• if you really have a potato for a PC just change your native resolution then you will not need to downscale or just stream at your native resolution (might give you bitrate problems if high res and will add black bars for most viewers)

  • use Quick Sync Video (QSV) or NVIDIA NVENC 264 if availabe

  • Lower OBS FPS to 24 or 30

  • Set OBS Audio sampling rate to the lowest to save some bits - 44.1khz

  • Avoid running services and other applications while you play

If you are stuck or need assistance you know where to find me :wink:
Hope that helped.


Ooooh, that’s exactly what I was hoping for. Thanks a ton, Golyator!

<internal>May you have a haskel-free rest of your life! :slight_smile: </internal>

OK, I’ve finally beaten my procrastination devil and did my first stream. Just in case someone would find it useful, I am posting a slightly modified copy of Golyator’s list.


  1. Sign up with twitch and verify your email
  2. Change the title of your channel - if you want it to appear in CG feed, include “CodinGame”. Go, click “Edit Stream Info” and change the title.
  3. Head over to your channel setting and go to stream, at the top you find your streamkey (we will need that later)

No change to the OBS part

Few additional notes:

  1. I run it on a notebook with no solid graphics card and it was incredibly slow due to resizing of the captured area, which was done by CPU. The solution was to shrink the captured area, so that it doesn’t have to be resized.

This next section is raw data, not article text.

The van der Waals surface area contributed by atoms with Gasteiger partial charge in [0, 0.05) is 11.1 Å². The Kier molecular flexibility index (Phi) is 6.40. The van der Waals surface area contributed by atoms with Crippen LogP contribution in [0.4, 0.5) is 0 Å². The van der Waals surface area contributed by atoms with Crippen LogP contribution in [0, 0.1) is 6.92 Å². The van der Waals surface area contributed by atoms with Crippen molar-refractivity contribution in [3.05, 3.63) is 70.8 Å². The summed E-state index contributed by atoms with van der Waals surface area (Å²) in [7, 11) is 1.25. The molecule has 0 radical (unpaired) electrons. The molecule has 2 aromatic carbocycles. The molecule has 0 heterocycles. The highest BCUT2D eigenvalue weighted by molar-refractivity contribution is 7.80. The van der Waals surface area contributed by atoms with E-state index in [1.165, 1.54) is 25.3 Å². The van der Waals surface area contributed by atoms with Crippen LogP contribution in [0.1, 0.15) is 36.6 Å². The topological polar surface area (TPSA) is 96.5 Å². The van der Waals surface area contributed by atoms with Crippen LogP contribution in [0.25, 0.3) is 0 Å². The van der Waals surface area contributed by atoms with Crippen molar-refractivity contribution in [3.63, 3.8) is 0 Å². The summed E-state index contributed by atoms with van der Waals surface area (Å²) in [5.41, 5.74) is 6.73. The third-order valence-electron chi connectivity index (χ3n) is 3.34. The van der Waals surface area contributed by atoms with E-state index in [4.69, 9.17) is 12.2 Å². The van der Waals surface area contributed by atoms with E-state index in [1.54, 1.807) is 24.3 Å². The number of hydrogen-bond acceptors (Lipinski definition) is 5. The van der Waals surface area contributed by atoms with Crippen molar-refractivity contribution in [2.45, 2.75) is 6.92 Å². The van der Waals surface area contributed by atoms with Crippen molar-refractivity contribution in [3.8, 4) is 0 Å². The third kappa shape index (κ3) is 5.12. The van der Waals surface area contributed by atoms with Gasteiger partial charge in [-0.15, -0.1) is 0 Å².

2. I found no other easy way to access the chat (which I needed to paste links to private clashes), than opening the stream in the browser (additionally slowing down the computer).

I will not include the title change because this tutorial about going live as easy as possible and you can go online without any title change.

About the OBS first point. If you really have a potato for a PC just change your native resolution on laptop then you will not need to downscale or just stream at your native resolution.

About the second point try chatterino or google for a OBS chat plugin (no overlay).

I know this is an old thread, but just adding my experience in case anyone is interested.

When I’ve streamed, I just use Twitch studio, without OBS. I’ve used OBS for other things, and I know it’s the best tool for the job, but Twitch studio puts everything in one place - I can see chat, I can see if I’m dropping frames, and I can see my stream. It took zero set-up, basically. I’m sure it’s limited but just like you, I’m not interested in “whistles and bells” - I just want a stream.

Also, is this you Twitch ? I too would love to see how the Perl code golf sausage is made, if you’re streaming again any time soon.


Ah, I’ll give it a try, as having OBS and twitch window (for chat) slows my notebook down significantly. Thanks a lot for the tip!

This is my Twitch, I’ve streamed twice so far, it’s kinda hard to find a gap (and I have no ambition to compete with saltAxAtlas or Golyator who have their schedules across all week days) and align it with real life stuff.